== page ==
•  Manilius, Astronomica, ed. and trans. G. P. Goold, Loeb Classical Library, Harvard University Press, Cambridge, MA, 1977 (rev. ed. 1997).  [Available on Amazon]

A versified English translation of Manilius along with literary and historical commentary is currently in currently in preparation:

  • Manilius Astronomica: Prolegomena, Translation and Commentary, Alexander P. MacGregor (forthcoming?).
  • Update (January 2, 2016): Alexander P. MacGregor died on August 14, 2013 due to cancer, before he was able to publish his translation of Manilius. It is not clear what the state of his translation was when he died, or whether it will be published at this point.

A German translation and commentary on book 5 of Manilius was recently published by Wolfgang Hübner:

  • Wolfgang Hübner, Manilius, Astronomica, Buch V, Sammlung wissenschaftlicher Commentare, 2 vols., De Gruyter, Berlin/New York, 2010.

For an Italian translation and commentary see:

  • Manilio, Il poema degli astri (Astronomica), 2 vols., trans. Riccardo Scarcia, ed. Enrico Flores and Simonetta Feraboli, Fondazione Lorenzo Valla, Arnoldo Mondadori, Milan, 1996-2001.


Goold, G.P. (ed. and trans.), Manilius, Astronomica, Loeb Classical Library, Harvard University Press, Cambridge, MA, 1977 (rev. ed. 1997).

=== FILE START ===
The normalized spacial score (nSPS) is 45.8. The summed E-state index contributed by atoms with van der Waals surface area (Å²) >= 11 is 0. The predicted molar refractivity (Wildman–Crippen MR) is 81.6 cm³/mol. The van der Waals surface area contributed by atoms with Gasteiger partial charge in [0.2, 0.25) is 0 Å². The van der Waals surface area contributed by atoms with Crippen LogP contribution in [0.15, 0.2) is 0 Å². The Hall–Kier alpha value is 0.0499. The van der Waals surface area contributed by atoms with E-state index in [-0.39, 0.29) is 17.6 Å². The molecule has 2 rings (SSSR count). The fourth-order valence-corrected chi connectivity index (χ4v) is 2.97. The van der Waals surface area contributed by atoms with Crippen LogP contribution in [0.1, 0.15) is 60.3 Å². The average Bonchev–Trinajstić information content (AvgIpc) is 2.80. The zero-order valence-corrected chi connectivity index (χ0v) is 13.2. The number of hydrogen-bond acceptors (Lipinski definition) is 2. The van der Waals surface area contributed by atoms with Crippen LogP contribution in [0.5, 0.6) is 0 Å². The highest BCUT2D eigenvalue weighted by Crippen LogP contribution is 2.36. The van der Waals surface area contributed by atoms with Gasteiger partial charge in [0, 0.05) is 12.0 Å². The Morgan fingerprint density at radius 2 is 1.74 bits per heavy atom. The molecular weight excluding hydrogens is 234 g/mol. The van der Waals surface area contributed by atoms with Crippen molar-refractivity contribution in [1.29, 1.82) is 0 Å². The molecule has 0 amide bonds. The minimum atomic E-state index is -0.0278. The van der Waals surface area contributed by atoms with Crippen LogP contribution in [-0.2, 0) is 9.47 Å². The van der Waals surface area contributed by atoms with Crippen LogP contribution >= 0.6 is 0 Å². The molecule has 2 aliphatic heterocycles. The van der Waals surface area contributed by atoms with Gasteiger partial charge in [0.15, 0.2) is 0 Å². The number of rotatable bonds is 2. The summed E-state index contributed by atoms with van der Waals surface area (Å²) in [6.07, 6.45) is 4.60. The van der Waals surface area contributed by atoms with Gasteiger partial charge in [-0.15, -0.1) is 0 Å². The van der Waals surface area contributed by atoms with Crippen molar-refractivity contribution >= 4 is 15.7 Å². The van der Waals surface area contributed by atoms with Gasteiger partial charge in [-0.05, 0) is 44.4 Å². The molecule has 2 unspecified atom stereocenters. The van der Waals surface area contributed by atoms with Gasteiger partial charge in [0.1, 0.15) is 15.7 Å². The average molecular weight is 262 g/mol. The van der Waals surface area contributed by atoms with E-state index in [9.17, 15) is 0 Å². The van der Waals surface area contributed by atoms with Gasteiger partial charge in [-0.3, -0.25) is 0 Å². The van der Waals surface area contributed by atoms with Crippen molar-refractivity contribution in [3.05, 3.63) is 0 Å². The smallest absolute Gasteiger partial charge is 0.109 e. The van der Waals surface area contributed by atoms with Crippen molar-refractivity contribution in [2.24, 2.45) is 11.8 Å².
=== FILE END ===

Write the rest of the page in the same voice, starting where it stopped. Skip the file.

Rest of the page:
Goold, G.P. (ed.), M. Manilii Astronomica, Teubner, Leipzig, 1985 (rev. ed. 1998).

Green and Volk (eds.), Forgotten Stars: Rediscovering Manilius’ Astronomica, Oxford University Press, Oxford/New York, 2011. [Available on Amazon]

Hübner, Wolfgang (trans.). Manilius, Astronomica, Buch V, Sammlung wissenschaftlicher Commentare. 2 vols. De Gruyter, Berlin/New York, 2010.

Pingree, David. Untitled review of G. P. Goold’s translation of Manilius’ Astronomica, in the journal Phoenix, published by the Classical Association of Canada, vol. 34, no. 3 (Autumn, 1980), pp. 263-266.

Scarcia, Riccardo (trans.), Enrico Flores and Simonetta Feraboli (eds.).   Manilio, Il poema degli astri (Astronomica). 2 vols. Fondazione Lorenzo Valla, Arnoldo Mondadori, Milan, 1996-2001.

Volk, Katharina, Manilius and His Intellectual Background, Oxford University Press, Oxford/New York, 2009. [Available on Amazon]

Article Information

  • Author: Chris Brennan
  • Originally published: January 21, 2012 |   Last updated: January 2, 2016
  • Article notes: The article is currently incomplete, and is primarily acting as a placeholder until I can add the other sections.
  • Cite this article: Chris Brennan, “Marcus Manilius”, The Hellenistic Astrology Website, January 2, 2016,